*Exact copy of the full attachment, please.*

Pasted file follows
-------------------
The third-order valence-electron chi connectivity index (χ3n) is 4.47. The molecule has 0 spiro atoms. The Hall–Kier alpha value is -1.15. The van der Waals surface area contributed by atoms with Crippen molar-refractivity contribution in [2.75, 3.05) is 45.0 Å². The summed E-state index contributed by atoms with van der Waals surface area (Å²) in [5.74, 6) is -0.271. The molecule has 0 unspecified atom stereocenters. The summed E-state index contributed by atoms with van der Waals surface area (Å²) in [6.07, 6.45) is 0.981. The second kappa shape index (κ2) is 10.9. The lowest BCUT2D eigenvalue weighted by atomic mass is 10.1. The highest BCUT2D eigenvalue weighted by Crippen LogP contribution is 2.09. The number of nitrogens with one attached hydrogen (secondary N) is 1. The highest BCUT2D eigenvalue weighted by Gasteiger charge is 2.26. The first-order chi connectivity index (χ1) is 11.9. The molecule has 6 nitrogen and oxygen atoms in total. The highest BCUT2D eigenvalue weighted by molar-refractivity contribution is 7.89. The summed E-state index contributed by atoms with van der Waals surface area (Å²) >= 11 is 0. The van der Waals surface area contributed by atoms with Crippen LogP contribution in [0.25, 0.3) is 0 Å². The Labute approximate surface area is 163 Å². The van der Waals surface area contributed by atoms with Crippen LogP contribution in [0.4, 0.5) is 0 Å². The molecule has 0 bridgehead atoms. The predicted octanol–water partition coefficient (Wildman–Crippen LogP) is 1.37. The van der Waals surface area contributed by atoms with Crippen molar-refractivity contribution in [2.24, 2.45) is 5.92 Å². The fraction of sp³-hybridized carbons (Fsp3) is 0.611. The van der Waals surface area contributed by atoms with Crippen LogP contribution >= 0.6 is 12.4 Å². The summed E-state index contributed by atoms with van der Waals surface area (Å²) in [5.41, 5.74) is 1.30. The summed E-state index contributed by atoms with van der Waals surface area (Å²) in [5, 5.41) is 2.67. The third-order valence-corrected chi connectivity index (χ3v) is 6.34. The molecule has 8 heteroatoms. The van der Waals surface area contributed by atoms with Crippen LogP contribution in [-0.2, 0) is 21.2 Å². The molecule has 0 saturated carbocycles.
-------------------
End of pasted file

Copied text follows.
The third-order valence-electron chi connectivity index (χ3n) is 4.47. The molecule has 0 spiro atoms. The Hall–Kier alpha value is -1.15. The van der Waals surface area contributed by atoms with Crippen molar-refractivity contribution in [2.75, 3.05) is 45.0 Å². The summed E-state index contributed by atoms with van der Waals surface area (Å²) in [5.74, 6) is -0.271. The molecule has 0 unspecified atom stereocenters. The summed E-state index contributed by atoms with van der Waals surface area (Å²) in [6.07, 6.45) is 0.981. The second kappa shape index (κ2) is 10.9. The lowest BCUT2D eigenvalue weighted by atomic mass is 10.1. The highest BCUT2D eigenvalue weighted by Crippen LogP contribution is 2.09. The number of nitrogens with one attached hydrogen (secondary N) is 1. The highest BCUT2D eigenvalue weighted by Gasteiger charge is 2.26. The first-order chi connectivity index (χ1) is 11.9. The molecule has 6 nitrogen and oxygen atoms in total. The highest BCUT2D eigenvalue weighted by molar-refractivity contribution is 7.89. The summed E-state index contributed by atoms with van der Waals surface area (Å²) >= 11 is 0. The van der Waals surface area contributed by atoms with Crippen LogP contribution in [0.25, 0.3) is 0 Å². The Labute approximate surface area is 163 Å². The van der Waals surface area contributed by atoms with Crippen LogP contribution in [0.4, 0.5) is 0 Å². The molecule has 0 bridgehead atoms. The predicted octanol–water partition coefficient (Wildman–Crippen LogP) is 1.37. The van der Waals surface area contributed by atoms with Crippen molar-refractivity contribution in [2.24, 2.45) is 5.92 Å². The fraction of sp³-hybridized carbons (Fsp3) is 0.611. The van der Waals surface area contributed by atoms with Crippen LogP contribution >= 0.6 is 12.4 Å². The summed E-state index contributed by atoms with van der Waals surface area (Å²) in [5.41, 5.74) is 1.30. The summed E-state index contributed by atoms with van der Waals surface area (Å²) in [5, 5.41) is 2.67. The third-order valence-corrected chi connectivity index (χ3v) is 6.34. The molecule has 8 heteroatoms. The van der Waals surface area contributed by atoms with Crippen LogP contribution in [-0.2, 0) is 21.2 Å². The molecule has 0 saturated carbocycles.